Writers of Pro Football Prospectus 2008

28 Sep 2005

Breakdown of Kyle Orton's 5 INTs

We don't normally link to team fan message board posts here at Extra Points, but then again you don't normally find good breakdown like this on team fan message boards. I was going through the referral logs this morning and found this Chicago Bears board had linked to Mike's Every Play Counts about Brian Urlacher. Near the top of their board today is this analysis of Kyle Orton's five interceptions against Cincinnati. The verdict seems to be one bad decision, one bad mechanics, one caused by Justin Gage, and two that were a mix of bad offense and good defense.

Posted by: Aaron Schatz on 28 Sep 2005

10 comments, Last at 29 Sep 2005, 1:55pm by Justin Gage

Comments

1
by beedubyuh (not verified) :: Wed, 09/28/2005 - 3:15pm

I feel a little better after reading that and watching the film clip. I was only able to catch glances of the game and was wondering just how bad it got.

Of course this also brings up the old question: Will it be possible for FO to supplement it's analysis with video? Maybe this gets easier now that FO is aligned with a media big timer like Fox?

We can only hope.

2
by JG (not verified) :: Wed, 09/28/2005 - 3:34pm

I was impressed by the analysis. As a Bears fan living in NE Wisconsin and getting Green Bay TV stations, I don't actually get to see a lot of Bears games, this one included. Getting a little detailed view gave me a little more hope for the season.

3
by Carl (not verified) :: Wed, 09/28/2005 - 6:18pm

"If the free safety isn't there to make the INT, the ball is pretty much there for Moose to make a play on."

Yes. If Kyle Orton played on a field with no defenders, his TOs certainly would decline.

But they won't decline as quickly as the Bears' playoff hopes.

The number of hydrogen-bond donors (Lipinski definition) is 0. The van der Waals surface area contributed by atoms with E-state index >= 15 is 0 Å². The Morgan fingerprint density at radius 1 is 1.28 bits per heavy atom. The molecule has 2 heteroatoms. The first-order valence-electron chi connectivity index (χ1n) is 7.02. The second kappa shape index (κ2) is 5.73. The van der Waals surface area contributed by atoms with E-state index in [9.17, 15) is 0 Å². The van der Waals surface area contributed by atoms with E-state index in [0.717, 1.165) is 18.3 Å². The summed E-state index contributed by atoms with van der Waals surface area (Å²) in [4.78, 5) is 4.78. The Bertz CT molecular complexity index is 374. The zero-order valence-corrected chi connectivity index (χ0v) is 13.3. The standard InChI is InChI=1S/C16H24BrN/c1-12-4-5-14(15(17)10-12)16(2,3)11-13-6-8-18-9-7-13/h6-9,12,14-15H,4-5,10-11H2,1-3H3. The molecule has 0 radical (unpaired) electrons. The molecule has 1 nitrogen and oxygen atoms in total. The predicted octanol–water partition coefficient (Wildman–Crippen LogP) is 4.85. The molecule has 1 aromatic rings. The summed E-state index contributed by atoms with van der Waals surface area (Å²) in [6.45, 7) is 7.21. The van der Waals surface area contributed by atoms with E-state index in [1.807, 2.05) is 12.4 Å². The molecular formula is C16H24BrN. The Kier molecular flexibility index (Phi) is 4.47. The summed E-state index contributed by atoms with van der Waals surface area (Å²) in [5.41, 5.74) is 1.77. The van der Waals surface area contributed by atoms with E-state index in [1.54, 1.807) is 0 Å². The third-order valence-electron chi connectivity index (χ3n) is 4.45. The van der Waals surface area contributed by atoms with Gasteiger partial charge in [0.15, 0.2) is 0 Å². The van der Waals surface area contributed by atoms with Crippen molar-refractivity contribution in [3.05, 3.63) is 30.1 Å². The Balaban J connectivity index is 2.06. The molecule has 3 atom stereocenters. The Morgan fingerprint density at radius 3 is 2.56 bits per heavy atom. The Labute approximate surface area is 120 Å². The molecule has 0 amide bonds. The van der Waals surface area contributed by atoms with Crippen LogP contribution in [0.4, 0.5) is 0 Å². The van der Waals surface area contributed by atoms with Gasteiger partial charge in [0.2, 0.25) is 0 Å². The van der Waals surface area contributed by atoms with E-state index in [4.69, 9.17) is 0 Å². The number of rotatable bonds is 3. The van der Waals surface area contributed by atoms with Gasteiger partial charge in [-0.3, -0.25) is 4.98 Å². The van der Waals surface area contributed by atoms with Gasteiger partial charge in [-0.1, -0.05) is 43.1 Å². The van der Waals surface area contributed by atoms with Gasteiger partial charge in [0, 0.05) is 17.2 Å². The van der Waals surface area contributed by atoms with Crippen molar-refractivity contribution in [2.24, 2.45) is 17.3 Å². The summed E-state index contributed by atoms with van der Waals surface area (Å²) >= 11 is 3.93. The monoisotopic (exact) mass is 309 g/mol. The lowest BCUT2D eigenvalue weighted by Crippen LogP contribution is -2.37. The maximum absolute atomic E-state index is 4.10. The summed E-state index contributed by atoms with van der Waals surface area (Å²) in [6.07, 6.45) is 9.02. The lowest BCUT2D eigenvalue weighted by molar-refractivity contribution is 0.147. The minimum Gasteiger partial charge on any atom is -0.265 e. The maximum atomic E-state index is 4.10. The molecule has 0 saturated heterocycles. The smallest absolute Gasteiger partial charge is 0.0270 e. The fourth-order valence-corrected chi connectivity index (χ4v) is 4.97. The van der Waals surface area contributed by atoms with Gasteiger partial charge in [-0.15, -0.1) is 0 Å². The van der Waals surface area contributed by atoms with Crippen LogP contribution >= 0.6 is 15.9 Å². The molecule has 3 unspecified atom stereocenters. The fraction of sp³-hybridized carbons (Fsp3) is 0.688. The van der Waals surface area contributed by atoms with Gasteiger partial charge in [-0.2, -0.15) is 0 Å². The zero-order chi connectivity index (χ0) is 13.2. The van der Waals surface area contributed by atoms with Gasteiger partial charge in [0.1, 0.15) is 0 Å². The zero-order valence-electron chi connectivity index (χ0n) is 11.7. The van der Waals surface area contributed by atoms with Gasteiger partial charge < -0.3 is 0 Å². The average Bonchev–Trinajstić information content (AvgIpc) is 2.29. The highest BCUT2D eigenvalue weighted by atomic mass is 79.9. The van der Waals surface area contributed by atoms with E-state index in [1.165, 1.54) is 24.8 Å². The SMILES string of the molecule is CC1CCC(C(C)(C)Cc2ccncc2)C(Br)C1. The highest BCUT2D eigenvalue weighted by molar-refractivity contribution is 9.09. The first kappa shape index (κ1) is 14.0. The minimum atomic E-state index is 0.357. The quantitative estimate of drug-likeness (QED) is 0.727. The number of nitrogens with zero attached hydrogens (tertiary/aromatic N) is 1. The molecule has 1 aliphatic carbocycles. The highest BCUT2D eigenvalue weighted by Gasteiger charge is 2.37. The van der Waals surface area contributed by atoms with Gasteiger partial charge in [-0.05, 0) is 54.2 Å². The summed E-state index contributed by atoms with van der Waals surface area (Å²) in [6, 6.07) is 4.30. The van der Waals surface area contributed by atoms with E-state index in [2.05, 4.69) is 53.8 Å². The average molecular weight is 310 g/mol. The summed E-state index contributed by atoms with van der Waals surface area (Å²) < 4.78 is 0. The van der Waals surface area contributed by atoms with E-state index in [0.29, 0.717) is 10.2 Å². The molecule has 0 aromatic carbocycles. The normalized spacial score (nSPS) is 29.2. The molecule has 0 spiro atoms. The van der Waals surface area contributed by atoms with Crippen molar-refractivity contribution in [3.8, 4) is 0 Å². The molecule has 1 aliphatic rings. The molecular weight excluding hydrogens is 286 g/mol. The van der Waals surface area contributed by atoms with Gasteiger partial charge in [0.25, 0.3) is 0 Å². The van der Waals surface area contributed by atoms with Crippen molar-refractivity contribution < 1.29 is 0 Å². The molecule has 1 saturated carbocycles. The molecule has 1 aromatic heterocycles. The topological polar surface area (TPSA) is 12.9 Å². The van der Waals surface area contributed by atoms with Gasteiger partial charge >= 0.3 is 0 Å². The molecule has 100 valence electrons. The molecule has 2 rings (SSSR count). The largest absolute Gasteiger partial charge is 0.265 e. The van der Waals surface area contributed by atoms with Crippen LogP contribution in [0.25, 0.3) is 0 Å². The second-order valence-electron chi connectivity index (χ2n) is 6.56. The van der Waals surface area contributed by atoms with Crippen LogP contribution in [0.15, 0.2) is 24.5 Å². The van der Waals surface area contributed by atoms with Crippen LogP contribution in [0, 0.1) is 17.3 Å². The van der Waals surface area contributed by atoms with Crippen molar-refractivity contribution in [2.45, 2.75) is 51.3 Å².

4
by CaffeineMan (not verified) :: Wed, 09/28/2005 - 11:52pm

That's an interesting analysis. And Carl's comment is clever, but a little disingenuous. The author wrote clearly that it was a mistake by Orton to throw the ball there. The author's quoted comment was aimed at countering the "Orton has no arm strength" claim, which I think he addresses pretty well, with respect to the 5 INT's. Now, whether he learns to read defenses is still to be determined.

5
by David (not verified) :: Thu, 09/29/2005 - 2:08am

So, what it comes down to is this: the kid's sloppy. He's trying to get away with cutting corners, like reading a blitz before the snap, and only looking at the defenders currently on a receiver who's 40 yards downfield. Hopefully he'll outgrow that, but somebody needs to smack him upside the head and remind him that he's playing pro now.

6
by VarlosZ (not verified) :: Thu, 09/29/2005 - 2:51am

Was that video clip posted with the express written consent of the National Football League?

7
by David (not verified) :: Thu, 09/29/2005 - 3:09am

Something I just noticed, that never jumped out at me since I didn't see the game: Before the second interception, the Bengals are up 7-0. Three INTs later, the score is 10-0. This is most hyped offense in the league?

8
by Ryan Mc (not verified) :: Thu, 09/29/2005 - 10:30am

re #7: David, as a Bengals fan who watched the game, I must credit the Chicago D for what you observed. They are an exceptionally quick defense and apparently never miss any tackles. For most of the game they held the Bengals offense in check. Cincinnati's 3 TDs all came against the same defensive front: 8 men in the box, corners in press coverage, lone safety cheating to the strong side of the field. On all three TDs Palmer simply threw downfield to the receiver on the open side in single coverage. As impressed as I was with Chicago's D, I credit Cincy for staying patient while the Bears defense was holding them down, and then hitting the big plays when they had the chance.

As for Orton's INTs: I thought the first one was actually a fumble. Seemed to me like the receiver caught the ball, got both feet on the ground and then got popped. Certainly not on Orton though. The 2nd and 5th picks looked like he tried to jam the ball into receivers in tight single coverage and just had defenders out-muscle his receivers for the ball. The 3rd and 4th INTs are pretty accurately summed up I think.

9
by Carl (not verified) :: Thu, 09/29/2005 - 12:17pm

"As for Orton’s INTs: I thought the first one was actually a fumble."

Ryan, it wasn't a fumble! I was a TUCK! He got wicked rooked!

10
by Justin Gage (not verified) :: Thu, 09/29/2005 - 1:55pm

Maybe a "professional football player" needs to avoid throwing five interceptions in a game!